The gilded leather hangings were, by the early 18th-century, perhaps a little old fashioned, but the possession of cane chairs marked the Starkes out as a family who were prepared to buy new and fashionable styles. Cane chairs had been new in aristocratic homes in the 1660s, and were taken up by ‘middling men ’ from the 1680s. It would seem that the Starkes’ cane-bottomed chairs required cushions to make them acceptably comfortable.
In the parlour [the ‘second best’ living room]: Cane chairs, 2 cushions, a boll – value £2 10s.
In the Kitchen: An iron back grate, fender, 2 spit racks, an iron crane, 3 hooks, 2 shovells, tongs and poker, 1 gridiron, 2 iron dripping pans, 2 dish rings, 1 shredding knife, 2 frying pans, 2 box irons and heaters, jack chain and weight and pulley,. 4 spits, a beef fork, a brass mortar and pestle, 7 candlesticks, a pair of snuffers, a ladle and scummer, 2 iron bottles, 4 brass pots and covers, 1 bottle, 2 sauce pans, 1 copper stew pan, 3 chairs, 2 folding boards, 1 pair of bellows and napkin press, a table, a lanthorn, 196lbs of pewter, some tin wooden and earthenware – value £19 12s 10d .
Earle mentions that the average value of kitchen goods in this period was between £10-£20, putting the Starkes’ batterie de cuisine at the top end of the scale.
In the cellar and yard: A few coals, a beer stilling, 2 brass corks, some fire wood, a leaden cistern, 1 boll, 2 doz glass bottles – value £7 1s.
The inventory goes on to give the value of Starke’s wearing apparel (£5), household linen, and plate (292 oz, value £74 –presumably including the silver salver and caudle cup that Starke specifically mentioned in his will) – before moving on to monies owed to him and his own debts.
All in all, this is a house of a middling London merchant, one who, with his family, wished to be comfortable but was not desperate to adopt the very newest fashions. I do not think it would have been as elegant as the parlour room set, dating from 1695, that one can see at the Geffrye Museum. Here you can see the Starkes’ cane chairs, but Thomas Starke presumably preferred the older-fashioned tapestries and gilded leather hangings. which many of his fellow merchants – as in the Geffrye Museum re-creation -would have been taking down and replacing with pictures. In fact only three pictures are listed in the Starke inventory, all hanging on the stair case, alongside the household’s only clock. Similarly, the Starkes were, presumably, still eating off pewter and had not been tempted by the more newly fashionable china.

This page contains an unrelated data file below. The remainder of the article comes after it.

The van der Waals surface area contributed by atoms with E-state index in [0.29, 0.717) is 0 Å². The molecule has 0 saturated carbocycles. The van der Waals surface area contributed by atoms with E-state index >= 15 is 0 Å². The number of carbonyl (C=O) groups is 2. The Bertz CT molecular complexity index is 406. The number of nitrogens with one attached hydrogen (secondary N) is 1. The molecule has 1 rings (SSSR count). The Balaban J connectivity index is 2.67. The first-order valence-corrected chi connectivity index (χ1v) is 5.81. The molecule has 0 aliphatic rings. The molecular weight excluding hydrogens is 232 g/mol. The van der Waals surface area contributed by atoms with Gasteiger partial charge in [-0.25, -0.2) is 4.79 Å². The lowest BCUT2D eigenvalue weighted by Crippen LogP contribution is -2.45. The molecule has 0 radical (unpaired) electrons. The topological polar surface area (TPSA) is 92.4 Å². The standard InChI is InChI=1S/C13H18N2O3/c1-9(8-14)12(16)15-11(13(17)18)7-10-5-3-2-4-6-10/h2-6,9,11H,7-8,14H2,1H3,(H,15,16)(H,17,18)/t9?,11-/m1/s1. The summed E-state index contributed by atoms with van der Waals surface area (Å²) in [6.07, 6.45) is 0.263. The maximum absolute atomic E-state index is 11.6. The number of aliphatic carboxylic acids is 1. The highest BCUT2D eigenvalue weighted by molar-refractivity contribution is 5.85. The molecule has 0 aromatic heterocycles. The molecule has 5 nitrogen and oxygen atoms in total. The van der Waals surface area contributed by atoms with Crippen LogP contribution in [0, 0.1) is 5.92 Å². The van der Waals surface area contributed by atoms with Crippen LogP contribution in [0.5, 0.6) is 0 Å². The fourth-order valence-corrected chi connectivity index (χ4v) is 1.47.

I did find two omissions interesting. The first is that no room is specifically denoted as a counting-house, although at the time of Starke’s death the sum of £245 19s 13/4 [=£32,000 purchasing power in today’s terms] was held in cash in the house. So, perhaps I was incorrect in assuming that, as he was living in Mincing Lane, in the very heart of the trading district, his business would have been done on the premises. And, secondly, I suppose I might have expected a merchant’s possessions to have included at the very least a quantity of ledgers – and, perhaps, some books and a globe.
Sometime after Thomas’ death, his widow and her daughters – Sarah, Martha, Frances and Elizabeth moved out of the City. There no longer being any necessity to live close to business, they chose Chelsea as their new home– more rural, more fashionable. It is possible that they were the first occupants of a newly-built house in Upper Cheyne Row, close to their great friend Lady Mary Rawlinson, widow of a a close associate of Thomas Starke and a former Lord Mayor of the City of London. The Survey of London suggests that this house and its immediate neighbours were built c 1716 and Lady Mary and her daughter, also Mary, lived at 16 Upper Cheyne Row between 1717 and her death in 1725. Between 1748 and 1757 Thomas Starke’s daughter, Martha, and the younger Mary Rawlinson lived together at 12 Upper Cheyne Row. They were evidently very close; in her will Martha, who died in 1758, left everything to Mary and asked to be buried with her in the same grave in Ewell parish churchyard. However, Mary Rawlinson lived on to 1765 and in a codicil to her will, made in 1764, changed her preferred place of burial from Ewell to the Rawlinson family vault in St Dionis Church Backhurch in the City (demolished 1868)..
I imagine that Thomas Starke’s tapestries and gilded leather hangings did not make the move from Mincing Lane to Chelsea and that his widow and daughters took the opportunity to furnish the new – airier and lighter – house with new china and new materials to complement the modern fireplaces and panelling. As we shall discover, in the early 18th-century the Starke family began a close association with India and goods – gifts – from the East would have travelled back to decorate these Chelsea rooms, perhaps, eventually coming into the possession of Mariana Starke.
I am interested in trying to build up a picture of the physical reality of the lives of Mariana Starke and her forefathers.